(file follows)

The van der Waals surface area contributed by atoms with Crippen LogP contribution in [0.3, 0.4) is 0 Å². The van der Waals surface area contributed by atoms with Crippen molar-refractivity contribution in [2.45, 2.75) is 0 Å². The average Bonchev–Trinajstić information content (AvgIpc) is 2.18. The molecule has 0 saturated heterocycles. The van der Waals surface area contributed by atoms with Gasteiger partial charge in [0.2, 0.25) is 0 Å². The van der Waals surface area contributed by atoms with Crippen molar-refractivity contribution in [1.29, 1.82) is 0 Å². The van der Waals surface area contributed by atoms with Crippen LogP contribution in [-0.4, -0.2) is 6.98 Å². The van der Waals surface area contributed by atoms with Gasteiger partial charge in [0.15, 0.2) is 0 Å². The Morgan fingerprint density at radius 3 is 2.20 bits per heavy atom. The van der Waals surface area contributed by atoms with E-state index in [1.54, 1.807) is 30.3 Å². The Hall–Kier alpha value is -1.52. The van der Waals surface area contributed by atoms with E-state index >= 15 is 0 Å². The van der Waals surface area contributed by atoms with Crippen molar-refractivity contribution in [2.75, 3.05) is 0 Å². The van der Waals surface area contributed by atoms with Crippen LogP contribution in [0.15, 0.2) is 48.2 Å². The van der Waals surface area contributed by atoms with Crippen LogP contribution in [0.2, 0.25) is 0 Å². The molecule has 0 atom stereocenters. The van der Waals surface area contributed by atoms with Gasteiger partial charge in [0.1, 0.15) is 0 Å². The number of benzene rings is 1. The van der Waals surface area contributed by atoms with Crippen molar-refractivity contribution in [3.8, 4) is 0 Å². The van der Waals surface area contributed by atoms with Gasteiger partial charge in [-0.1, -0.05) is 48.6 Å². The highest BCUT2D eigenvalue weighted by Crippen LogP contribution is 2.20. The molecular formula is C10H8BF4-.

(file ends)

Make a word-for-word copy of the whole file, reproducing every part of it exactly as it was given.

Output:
The van der Waals surface area contributed by atoms with Crippen LogP contribution in [0.3, 0.4) is 0 Å². The van der Waals surface area contributed by atoms with Crippen molar-refractivity contribution in [2.45, 2.75) is 0 Å². The average Bonchev–Trinajstić information content (AvgIpc) is 2.18. The molecule has 0 saturated heterocycles. The van der Waals surface area contributed by atoms with Gasteiger partial charge in [0.2, 0.25) is 0 Å². The van der Waals surface area contributed by atoms with Crippen molar-refractivity contribution in [1.29, 1.82) is 0 Å². The van der Waals surface area contributed by atoms with Crippen LogP contribution in [-0.4, -0.2) is 6.98 Å². The van der Waals surface area contributed by atoms with Gasteiger partial charge in [0.15, 0.2) is 0 Å². The Morgan fingerprint density at radius 3 is 2.20 bits per heavy atom. The van der Waals surface area contributed by atoms with E-state index in [1.54, 1.807) is 30.3 Å². The Hall–Kier alpha value is -1.52. The van der Waals surface area contributed by atoms with E-state index >= 15 is 0 Å². The van der Waals surface area contributed by atoms with Crippen molar-refractivity contribution in [2.75, 3.05) is 0 Å². The van der Waals surface area contributed by atoms with Crippen LogP contribution in [0.15, 0.2) is 48.2 Å². The van der Waals surface area contributed by atoms with Crippen LogP contribution in [0.2, 0.25) is 0 Å². The molecule has 0 atom stereocenters. The van der Waals surface area contributed by atoms with Gasteiger partial charge in [0.1, 0.15) is 0 Å². The number of benzene rings is 1. The van der Waals surface area contributed by atoms with Crippen molar-refractivity contribution in [3.8, 4) is 0 Å². The van der Waals surface area contributed by atoms with Gasteiger partial charge in [-0.1, -0.05) is 48.6 Å². The highest BCUT2D eigenvalue weighted by Crippen LogP contribution is 2.20. The molecular formula is C10H8BF4-.